Friday, 5 December 2008

A Russian View on NATO Enlargement

I came across this piece today, and found it interesting and worth the read.

MOSCOW, December 2 (RIA Novosti)NATO expansion still relevant, but Georgia, Ukraine have to wait


NATO expansion still relevant, but Georgia, Ukraine have to wait

Even Washington has stopped insisting on the admission of Ukraine and Georgia to NATO's Membership Action Plan (MAP), and the two former Soviet republics' governments have only themselves to blame. They have provided NATO with a perfect formal pretext to refuse them. However, the North Atlantic alliance's expansion is still on the table, according to Fyodor Lukyanov, editor-in-chief of the Moscow-based magazine, Russia in Global Affairs.

Ukraine missed its chance of forcing its way into the alliance at the Riga summit 18 months ago, not in Bucharest as one might assume. Moscow was not nearly as determined to prevent its accession to NATO at that point as it is now, and Western Europe had fewer reasons to heed Moscow's opinion anyway, the analyst said.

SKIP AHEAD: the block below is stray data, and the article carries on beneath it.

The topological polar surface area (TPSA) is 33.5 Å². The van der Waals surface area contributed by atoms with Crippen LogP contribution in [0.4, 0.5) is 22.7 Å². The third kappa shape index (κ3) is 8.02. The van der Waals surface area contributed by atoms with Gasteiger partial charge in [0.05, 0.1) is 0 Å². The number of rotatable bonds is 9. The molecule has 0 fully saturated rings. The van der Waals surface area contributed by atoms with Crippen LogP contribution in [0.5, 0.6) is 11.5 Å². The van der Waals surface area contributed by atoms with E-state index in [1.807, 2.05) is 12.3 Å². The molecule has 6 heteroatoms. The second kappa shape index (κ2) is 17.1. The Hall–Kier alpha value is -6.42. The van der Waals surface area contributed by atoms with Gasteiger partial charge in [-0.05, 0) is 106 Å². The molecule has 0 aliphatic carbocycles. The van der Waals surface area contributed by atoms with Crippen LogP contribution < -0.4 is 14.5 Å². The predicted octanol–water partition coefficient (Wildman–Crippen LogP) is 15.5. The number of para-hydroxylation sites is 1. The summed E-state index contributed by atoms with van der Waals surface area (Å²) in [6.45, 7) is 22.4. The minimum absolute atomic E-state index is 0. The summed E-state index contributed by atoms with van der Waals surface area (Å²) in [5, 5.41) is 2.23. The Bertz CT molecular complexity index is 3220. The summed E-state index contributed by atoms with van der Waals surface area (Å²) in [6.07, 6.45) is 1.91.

However, [Ukrainian President] Viktor Yushchenko was at loggerheads with a large part of the country's political elite then, and Western nations could only shrug in dismay at the off-the-wall antics of important politicians in Kiev.Tbilisi tried to play the old "Russian threat" card, and it worked, but for some reason brought the opposite effect, Lukyanov explained. The West believed in the reality of such threat and became genuinely weary of dealing with tarnished Georgian democracy.

The new U.S. government will certainly be as committed to the NATO expansion plan as the outgoing one. The concept of its institutes' further expansion serving peace and stability is too deeply rooted in American political minds.Europe is more cautious, but there is a lot of controversy there on this issue, which is probably part of a larger political issue. France is boosting its leadership in Europe with the help of intricate political moves involving its return to NATO's military organization.

It is likely to engage in certain trade-offs which could change the country's policy.NATO's main dilemma at the moment is not Eastern Europe. Afghanistan is threatening to grow into the world's main armed conflict. Tensions grew in Hindustan after the terrorist attacks in Mumbai, which is bound to affect the entire region. NATO's future depends on its ability to become an effective instrument in that region much more than on how soon it expands to the post-Soviet countries, Lukyanov concluded.

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